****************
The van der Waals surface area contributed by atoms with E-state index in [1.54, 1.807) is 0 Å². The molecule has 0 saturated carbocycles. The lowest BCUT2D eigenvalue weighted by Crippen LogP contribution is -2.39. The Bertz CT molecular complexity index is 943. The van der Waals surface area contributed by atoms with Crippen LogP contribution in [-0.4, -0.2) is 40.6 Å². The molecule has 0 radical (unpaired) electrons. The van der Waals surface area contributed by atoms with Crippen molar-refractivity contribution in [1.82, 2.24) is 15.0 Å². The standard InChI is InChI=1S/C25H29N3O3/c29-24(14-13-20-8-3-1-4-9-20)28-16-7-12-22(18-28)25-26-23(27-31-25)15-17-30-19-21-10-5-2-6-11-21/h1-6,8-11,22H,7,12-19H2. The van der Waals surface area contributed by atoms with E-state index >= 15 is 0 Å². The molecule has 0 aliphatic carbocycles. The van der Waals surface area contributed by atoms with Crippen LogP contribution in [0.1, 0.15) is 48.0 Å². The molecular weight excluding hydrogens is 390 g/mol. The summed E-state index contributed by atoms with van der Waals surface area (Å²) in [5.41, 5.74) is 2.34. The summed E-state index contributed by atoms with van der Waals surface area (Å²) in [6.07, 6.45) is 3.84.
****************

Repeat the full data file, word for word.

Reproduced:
The van der Waals surface area contributed by atoms with E-state index in [1.54, 1.807) is 0 Å². The molecule has 0 saturated carbocycles. The lowest BCUT2D eigenvalue weighted by Crippen LogP contribution is -2.39. The Bertz CT molecular complexity index is 943. The van der Waals surface area contributed by atoms with Crippen LogP contribution in [-0.4, -0.2) is 40.6 Å². The molecule has 0 radical (unpaired) electrons. The van der Waals surface area contributed by atoms with Crippen molar-refractivity contribution in [1.82, 2.24) is 15.0 Å². The standard InChI is InChI=1S/C25H29N3O3/c29-24(14-13-20-8-3-1-4-9-20)28-16-7-12-22(18-28)25-26-23(27-31-25)15-17-30-19-21-10-5-2-6-11-21/h1-6,8-11,22H,7,12-19H2. The van der Waals surface area contributed by atoms with E-state index >= 15 is 0 Å². The molecule has 0 aliphatic carbocycles. The van der Waals surface area contributed by atoms with Crippen LogP contribution in [0.1, 0.15) is 48.0 Å². The molecular weight excluding hydrogens is 390 g/mol. The summed E-state index contributed by atoms with van der Waals surface area (Å²) in [5.41, 5.74) is 2.34. The summed E-state index contributed by atoms with van der Waals surface area (Å²) in [6.07, 6.45) is 3.84.